A collection relevant articles, publications and podcasts for you to get inspiration and knowledge about plasmonics, transparent solar cells (TPV) and sustainability.

Read all our articles on Medium here!

Nature Microsystems & Nanoengineering volume 8, Article number: 5 (2022)
by Bin Ai, Ziwei Fan & Zi Jing Wong

The field of plasmonics explores the interaction between light and metallic micro/nanostructures and films. When perovskite materials are coupled with plasmonic structures, the device performance significantly improves owing to strong near-field and far-field optical enhancements, as well as the plasmoelectric effect. Read the article here.

Medium, March 17, 2023
by Susanne Segeblad

Batteries are an essential component of many electronic devices, providing the power that enable them to function throughout their lifecycle. Even though there are several types of batteries available, they all have a range of negative environmental impacts, depending on their type, composition, and how they are produced, used, and disposed of. Read the article here.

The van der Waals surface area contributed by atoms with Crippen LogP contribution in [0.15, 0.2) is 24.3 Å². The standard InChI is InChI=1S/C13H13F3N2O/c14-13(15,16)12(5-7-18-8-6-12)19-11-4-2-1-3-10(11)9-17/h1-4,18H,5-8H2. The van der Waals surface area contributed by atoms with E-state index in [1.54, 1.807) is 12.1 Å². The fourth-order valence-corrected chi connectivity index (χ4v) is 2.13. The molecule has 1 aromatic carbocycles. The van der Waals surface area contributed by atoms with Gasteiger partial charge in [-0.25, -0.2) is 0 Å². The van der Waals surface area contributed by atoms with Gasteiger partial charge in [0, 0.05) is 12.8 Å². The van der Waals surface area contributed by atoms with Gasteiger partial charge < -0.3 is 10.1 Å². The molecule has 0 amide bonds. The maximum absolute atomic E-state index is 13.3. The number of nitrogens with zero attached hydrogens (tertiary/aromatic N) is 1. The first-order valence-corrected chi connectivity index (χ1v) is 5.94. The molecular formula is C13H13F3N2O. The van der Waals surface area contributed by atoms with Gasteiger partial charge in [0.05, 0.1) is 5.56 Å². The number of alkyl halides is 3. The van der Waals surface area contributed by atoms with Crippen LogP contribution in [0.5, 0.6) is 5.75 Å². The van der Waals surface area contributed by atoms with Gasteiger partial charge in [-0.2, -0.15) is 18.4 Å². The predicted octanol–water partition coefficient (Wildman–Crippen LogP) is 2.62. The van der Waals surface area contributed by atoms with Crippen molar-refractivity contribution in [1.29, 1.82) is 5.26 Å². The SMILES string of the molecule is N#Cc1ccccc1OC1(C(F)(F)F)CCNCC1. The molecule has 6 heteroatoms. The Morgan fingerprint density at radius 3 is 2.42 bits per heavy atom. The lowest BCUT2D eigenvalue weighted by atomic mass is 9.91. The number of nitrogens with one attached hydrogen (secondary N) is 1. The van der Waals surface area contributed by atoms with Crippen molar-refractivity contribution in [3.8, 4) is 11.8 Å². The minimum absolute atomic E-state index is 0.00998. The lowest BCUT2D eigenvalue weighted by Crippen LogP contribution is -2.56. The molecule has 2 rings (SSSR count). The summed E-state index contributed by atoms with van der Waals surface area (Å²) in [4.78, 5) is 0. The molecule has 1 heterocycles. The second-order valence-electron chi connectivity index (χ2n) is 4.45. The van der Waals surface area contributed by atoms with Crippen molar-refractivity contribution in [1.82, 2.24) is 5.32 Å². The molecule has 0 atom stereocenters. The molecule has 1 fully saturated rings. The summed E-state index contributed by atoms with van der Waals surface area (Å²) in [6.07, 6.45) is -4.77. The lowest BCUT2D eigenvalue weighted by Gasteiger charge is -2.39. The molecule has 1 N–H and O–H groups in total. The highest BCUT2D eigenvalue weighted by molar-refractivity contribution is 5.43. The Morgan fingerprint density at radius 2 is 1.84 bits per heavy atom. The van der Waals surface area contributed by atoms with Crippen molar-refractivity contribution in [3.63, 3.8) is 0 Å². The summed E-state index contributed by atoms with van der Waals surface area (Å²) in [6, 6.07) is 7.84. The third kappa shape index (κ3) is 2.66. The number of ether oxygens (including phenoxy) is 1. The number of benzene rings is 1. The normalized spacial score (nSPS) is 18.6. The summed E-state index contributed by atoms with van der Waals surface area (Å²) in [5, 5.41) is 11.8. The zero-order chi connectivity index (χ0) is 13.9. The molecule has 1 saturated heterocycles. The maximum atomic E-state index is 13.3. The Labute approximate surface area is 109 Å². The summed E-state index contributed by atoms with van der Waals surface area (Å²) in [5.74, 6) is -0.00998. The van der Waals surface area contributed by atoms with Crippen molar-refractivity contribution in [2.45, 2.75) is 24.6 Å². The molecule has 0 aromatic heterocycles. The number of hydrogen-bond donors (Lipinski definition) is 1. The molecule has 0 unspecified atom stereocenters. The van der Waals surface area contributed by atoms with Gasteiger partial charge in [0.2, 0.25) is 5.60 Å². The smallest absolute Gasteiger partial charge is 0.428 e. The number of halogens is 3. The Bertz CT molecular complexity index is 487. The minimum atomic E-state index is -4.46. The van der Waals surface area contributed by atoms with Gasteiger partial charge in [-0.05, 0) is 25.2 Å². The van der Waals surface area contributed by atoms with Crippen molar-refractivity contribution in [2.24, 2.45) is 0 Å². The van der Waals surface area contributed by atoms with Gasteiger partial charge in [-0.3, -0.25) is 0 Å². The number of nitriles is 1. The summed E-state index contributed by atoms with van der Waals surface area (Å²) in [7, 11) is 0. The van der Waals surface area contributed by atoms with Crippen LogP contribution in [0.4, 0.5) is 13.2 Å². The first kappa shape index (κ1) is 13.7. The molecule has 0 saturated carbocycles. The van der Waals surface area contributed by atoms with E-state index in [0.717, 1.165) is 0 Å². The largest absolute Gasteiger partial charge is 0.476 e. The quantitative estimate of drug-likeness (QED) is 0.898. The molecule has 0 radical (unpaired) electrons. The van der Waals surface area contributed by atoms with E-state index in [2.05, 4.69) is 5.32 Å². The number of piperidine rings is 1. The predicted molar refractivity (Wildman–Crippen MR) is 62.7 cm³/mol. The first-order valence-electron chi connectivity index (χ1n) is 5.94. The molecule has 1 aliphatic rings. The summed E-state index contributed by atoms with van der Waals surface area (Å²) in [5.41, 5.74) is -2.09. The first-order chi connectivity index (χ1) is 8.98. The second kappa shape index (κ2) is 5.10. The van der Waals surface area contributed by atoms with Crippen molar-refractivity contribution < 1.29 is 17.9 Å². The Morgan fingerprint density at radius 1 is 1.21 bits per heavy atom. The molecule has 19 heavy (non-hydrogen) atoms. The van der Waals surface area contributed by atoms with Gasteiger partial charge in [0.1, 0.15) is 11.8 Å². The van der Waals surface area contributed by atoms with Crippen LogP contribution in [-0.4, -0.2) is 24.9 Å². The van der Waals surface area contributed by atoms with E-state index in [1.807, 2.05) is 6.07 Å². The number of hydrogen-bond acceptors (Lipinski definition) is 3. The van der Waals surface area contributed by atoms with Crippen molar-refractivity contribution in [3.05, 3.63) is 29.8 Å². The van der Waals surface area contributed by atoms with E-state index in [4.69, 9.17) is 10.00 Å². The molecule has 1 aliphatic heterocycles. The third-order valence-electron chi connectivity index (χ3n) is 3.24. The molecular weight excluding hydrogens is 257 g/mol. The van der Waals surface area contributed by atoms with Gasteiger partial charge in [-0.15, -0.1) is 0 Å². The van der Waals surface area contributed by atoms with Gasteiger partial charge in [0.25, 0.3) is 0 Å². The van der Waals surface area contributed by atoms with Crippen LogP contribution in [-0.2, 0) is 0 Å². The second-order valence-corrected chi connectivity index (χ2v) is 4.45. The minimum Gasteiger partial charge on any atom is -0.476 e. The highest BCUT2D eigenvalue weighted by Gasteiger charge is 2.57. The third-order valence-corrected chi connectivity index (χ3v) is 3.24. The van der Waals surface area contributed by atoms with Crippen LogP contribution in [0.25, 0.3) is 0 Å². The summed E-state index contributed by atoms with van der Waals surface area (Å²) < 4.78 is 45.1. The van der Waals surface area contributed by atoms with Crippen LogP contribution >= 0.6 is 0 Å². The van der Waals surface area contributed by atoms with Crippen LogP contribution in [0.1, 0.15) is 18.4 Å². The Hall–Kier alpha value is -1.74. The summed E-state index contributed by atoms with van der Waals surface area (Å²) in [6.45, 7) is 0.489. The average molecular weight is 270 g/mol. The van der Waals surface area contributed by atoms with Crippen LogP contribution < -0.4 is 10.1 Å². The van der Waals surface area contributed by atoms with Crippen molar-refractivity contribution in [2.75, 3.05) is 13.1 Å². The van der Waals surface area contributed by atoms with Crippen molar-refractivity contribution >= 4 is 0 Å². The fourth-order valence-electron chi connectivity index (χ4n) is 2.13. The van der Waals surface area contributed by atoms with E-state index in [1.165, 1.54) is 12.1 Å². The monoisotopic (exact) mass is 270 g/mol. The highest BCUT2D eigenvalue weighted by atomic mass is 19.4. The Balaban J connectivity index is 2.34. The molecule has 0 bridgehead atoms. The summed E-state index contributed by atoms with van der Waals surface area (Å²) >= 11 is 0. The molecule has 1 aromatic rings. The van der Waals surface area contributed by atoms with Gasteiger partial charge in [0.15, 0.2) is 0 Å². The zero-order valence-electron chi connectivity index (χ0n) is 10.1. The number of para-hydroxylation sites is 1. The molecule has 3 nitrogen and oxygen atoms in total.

First published: 28 June 2012, in Advanced Materials
by Philipp ReineckGeorge P. LeeDelia BrickMatthias KargPaul MulvaneyUdo Bach

Sustainable plasmonic photocurrents are generated by gold and silver nanoparticles, located at a TiO2/hole conductor interface. The spectral photocurrent response closely follows the surface plasmon absorption bands of the metal particles. A simple nanoparticle self-assembly method for the solar cell fabrication is presented. Three mechanisms for plasmon-induced charge separation are proposed. Read the paper here.